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Archive for August, 2017

The Tools

My father is a man who was born with a genius in his hands.  From the first horizon of my memory he is there working, working with his hands, making, providing for his family, a tool in his hand.

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Lewis E. Matteson (August 13, 1919 – March 21, 2008) The author’s father

By birthright and apprenticeship I am the beneficiary of some of his manual skill.  Even my five-year-old grandson (now eighteen and a young man himself), Paul Samuel, noticed.  He was once overheard remarking, “Papa can do anything if he puts his mind to it.”  This is a myth, but one I tried to preserve, partly to seem like my Dad.  I desire this because I have so admired the skill of his hands.  I have rarely seen a mechanical task that was beyond his mastery.

There hangs on my wall a shadow box containing an awl and three files, each fitted with its own smooth wooden handle; these are just a few inherited tools that my mother’s carpenter father used in his trade.  The items, now certified antiques, positively glow with years of use and the polish of human hands, mostly from my grandfather’s hands.  I hold these tools in the same regard as those I saw when I visited, as an adult, an exhibit of the treasures of Rameses.  I was most deeply moved not by the golden and onyx statuary or the enigmatic hieroglyphics but rather by the tools that Rameses’ master builder used to layout the mighty pharaoh’s monuments.  Perhaps I value tools inordinately, but I do treasure the few relics of my ancestors that I own; indeed, I cherish other tools also.  In my toolbox, I keep a folding rule my Dad bought for me when I went to work one summer at the planner mill, and a claw hammer.  I have not used these items for decades.  Still I keep such tools at the ready.  You never know when you will need them again.  I am reluctant to let go of a single one of them even when it has been supplanted by a new gadget.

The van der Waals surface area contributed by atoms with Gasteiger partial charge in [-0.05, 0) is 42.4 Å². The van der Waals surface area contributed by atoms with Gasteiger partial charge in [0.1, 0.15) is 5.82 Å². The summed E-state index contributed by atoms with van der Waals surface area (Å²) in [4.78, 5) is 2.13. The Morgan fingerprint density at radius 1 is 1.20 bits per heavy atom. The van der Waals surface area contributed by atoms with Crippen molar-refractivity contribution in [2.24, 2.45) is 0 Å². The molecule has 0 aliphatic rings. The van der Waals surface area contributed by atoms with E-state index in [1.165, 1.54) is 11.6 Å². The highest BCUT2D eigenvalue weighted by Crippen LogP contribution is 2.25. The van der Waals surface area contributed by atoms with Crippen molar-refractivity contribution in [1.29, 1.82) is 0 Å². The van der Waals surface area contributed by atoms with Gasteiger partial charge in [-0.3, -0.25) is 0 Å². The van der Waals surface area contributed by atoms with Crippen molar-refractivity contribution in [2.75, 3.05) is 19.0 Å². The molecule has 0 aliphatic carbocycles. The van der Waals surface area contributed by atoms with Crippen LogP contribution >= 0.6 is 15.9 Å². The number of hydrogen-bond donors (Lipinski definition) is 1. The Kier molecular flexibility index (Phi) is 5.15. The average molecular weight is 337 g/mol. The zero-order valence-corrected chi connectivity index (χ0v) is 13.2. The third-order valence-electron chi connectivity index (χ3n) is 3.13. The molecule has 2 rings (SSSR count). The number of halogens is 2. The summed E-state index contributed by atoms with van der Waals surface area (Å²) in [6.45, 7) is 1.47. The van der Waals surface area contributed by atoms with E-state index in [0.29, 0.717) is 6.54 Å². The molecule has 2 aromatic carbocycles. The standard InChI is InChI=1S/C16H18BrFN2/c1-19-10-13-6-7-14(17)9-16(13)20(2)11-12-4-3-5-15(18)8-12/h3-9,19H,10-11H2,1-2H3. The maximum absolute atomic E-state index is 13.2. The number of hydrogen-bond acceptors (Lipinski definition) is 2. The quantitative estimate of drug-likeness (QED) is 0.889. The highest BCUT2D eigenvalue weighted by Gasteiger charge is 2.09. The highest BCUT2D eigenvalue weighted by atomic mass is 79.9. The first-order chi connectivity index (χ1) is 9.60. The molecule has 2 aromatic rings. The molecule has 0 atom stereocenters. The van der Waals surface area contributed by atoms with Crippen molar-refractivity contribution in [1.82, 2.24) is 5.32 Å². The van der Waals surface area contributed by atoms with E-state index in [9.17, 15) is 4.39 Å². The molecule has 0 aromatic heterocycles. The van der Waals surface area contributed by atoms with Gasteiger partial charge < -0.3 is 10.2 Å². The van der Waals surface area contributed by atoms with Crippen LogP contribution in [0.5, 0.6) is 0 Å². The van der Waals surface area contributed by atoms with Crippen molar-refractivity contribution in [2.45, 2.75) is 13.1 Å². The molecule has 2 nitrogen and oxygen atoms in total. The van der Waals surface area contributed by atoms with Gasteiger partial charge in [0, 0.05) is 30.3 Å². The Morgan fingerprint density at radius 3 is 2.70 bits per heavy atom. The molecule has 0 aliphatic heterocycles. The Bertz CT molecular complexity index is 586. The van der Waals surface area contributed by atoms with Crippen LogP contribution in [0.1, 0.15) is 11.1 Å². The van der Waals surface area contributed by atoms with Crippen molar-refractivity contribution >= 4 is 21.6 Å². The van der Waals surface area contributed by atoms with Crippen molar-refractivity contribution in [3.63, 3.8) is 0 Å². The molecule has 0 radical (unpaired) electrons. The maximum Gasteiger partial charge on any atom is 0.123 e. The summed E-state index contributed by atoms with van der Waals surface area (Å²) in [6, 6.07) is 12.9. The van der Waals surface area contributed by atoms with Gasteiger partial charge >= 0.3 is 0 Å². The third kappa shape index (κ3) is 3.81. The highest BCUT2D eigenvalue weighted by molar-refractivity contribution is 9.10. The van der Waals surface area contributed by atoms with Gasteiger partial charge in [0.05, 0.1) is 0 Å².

I am obliged to all such tools I have ever owned and to everyone who ever taught me to use them.  I love tools.  I admire the sheen of a well-made, hand-polished implement.  Whenever I hold a worn and well-used tool I think on the hands that have held it before me.  And I think of the tools that made the object I hold.  In imagination I see the implements that made this tool, and those before it, generation upon generation, back in ranks arrayed in time, and men and women laboring with intermediate tools earnestly, skillfully to make children and grandchildren tools.   At the far end of the genealogy of implements I see a single person fabricating the first of its line with just his hands.  Thus, in the beginning and at the end the human hand is the essential tool that accounts for all our technology.